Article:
Federal regulators badly overestimated how many chinook salmon would return to the Sacramento River last fall, a key criteria used to set the sport and commercial fishing season.
Nevertheless, scientists expect there will be plenty of salmon to allow fishing off of California and Oregon, officials said.
"Despite our shortcomings in forecasting, there will be a bunch of fish around next year," said Chuck Tracy, spokesman for the Pacific Fishery Management Council in Portland, Ore. "It will probably provide a pretty good opportunity for most fisheries."
North Coast fishermen will get those numbers and the forecast for the coming fall return of chinook salmon at a meeting Tuesday held by the state Department of Fish and Game.
"I still think there will be a lot better season," said Chuck Cappotto, president of the Fishermen's Marketing Association of Bodega Bay. "We are due for a couple of good years."
The Fish and Game meeting is 9 a.m. to 2:30 p.m. at the Sonoma County Water Agency, 404 Aviation Blvd., north of Santa Rosa.
A technical advisory committee to the Pacific Fishery Management Council met last week in Portland, the beginning of the annual regulatory process that will include a dozen meetings on the West Coast. The final decision on the fishing season will made April 6.
The forecasts of the return of chinook salmon to the Sacramento River are a primary factor in determining the timing of the salmon fishing for both sport and for commercial fishermen.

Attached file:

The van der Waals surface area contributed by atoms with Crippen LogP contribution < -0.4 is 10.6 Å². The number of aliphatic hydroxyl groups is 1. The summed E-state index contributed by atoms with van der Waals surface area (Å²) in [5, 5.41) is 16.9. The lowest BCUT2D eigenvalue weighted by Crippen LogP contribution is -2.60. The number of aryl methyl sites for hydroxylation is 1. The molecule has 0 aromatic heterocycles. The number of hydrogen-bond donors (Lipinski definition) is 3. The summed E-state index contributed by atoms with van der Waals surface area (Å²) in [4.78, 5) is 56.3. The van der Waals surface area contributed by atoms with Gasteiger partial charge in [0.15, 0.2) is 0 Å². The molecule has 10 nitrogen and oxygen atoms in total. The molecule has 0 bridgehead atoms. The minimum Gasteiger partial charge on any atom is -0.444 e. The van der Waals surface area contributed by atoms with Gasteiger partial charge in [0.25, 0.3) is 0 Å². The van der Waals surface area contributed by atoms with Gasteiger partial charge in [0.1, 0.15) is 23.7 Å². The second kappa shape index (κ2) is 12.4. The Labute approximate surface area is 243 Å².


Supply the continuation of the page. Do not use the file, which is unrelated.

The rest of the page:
The council biologists had predicted 377,000 adult chinook salmon would return to the Sacramento River and its tributaries and hatcheries last fall but only 121,742 actually were counted.
A level of 122,000 is considered the minimum threshold in federal plans to restore the population of chinook, considered an endangered fish.
Biologists separately counted 88,217 jack salmon, which are 2 years old and one year from maturity. That is a record number.
The number of jacks are considered an indication of the population in the ocean that are expected to return the following year.
Bill Sydeman, president of the Farallon Institute for Ecological Research, blamed an El Ni? in fall 2009 and spring 2010 for affecting the return of adult salmon and causing a dropoff in the predicted numbers.
Last year, commercial fishing was allowed from May 1 to Sept. 30 and from Oct. 3 to 14, following a short season in 2010 and cancellation of all commercial fishing in 2008 and 2009.
You can reach Staff Writer Bob Norberg at 521-5206 or email@example.com.